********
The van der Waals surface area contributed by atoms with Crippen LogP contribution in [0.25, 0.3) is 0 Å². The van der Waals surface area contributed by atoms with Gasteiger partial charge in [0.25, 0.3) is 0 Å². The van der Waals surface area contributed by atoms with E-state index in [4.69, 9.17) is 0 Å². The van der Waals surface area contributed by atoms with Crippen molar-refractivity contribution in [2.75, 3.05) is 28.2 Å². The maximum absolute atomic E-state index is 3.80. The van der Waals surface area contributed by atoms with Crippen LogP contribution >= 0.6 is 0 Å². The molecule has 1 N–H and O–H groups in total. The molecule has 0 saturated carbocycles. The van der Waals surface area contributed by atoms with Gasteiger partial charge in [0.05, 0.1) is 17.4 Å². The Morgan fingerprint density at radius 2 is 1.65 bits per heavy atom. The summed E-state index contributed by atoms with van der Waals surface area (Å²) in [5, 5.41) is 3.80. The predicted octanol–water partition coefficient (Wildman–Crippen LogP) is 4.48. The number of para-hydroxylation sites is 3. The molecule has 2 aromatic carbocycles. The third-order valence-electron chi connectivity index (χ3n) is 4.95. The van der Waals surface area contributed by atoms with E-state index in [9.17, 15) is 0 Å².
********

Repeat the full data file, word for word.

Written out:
The van der Waals surface area contributed by atoms with Crippen LogP contribution in [0.25, 0.3) is 0 Å². The van der Waals surface area contributed by atoms with Gasteiger partial charge in [0.25, 0.3) is 0 Å². The van der Waals surface area contributed by atoms with E-state index in [4.69, 9.17) is 0 Å². The van der Waals surface area contributed by atoms with Crippen molar-refractivity contribution in [2.75, 3.05) is 28.2 Å². The maximum absolute atomic E-state index is 3.80. The van der Waals surface area contributed by atoms with Crippen LogP contribution >= 0.6 is 0 Å². The molecule has 1 N–H and O–H groups in total. The molecule has 0 saturated carbocycles. The van der Waals surface area contributed by atoms with Gasteiger partial charge in [0.05, 0.1) is 17.4 Å². The Morgan fingerprint density at radius 2 is 1.65 bits per heavy atom. The summed E-state index contributed by atoms with van der Waals surface area (Å²) in [5, 5.41) is 3.80. The predicted octanol–water partition coefficient (Wildman–Crippen LogP) is 4.48. The number of para-hydroxylation sites is 3. The molecule has 2 aromatic carbocycles. The third-order valence-electron chi connectivity index (χ3n) is 4.95. The van der Waals surface area contributed by atoms with E-state index in [9.17, 15) is 0 Å².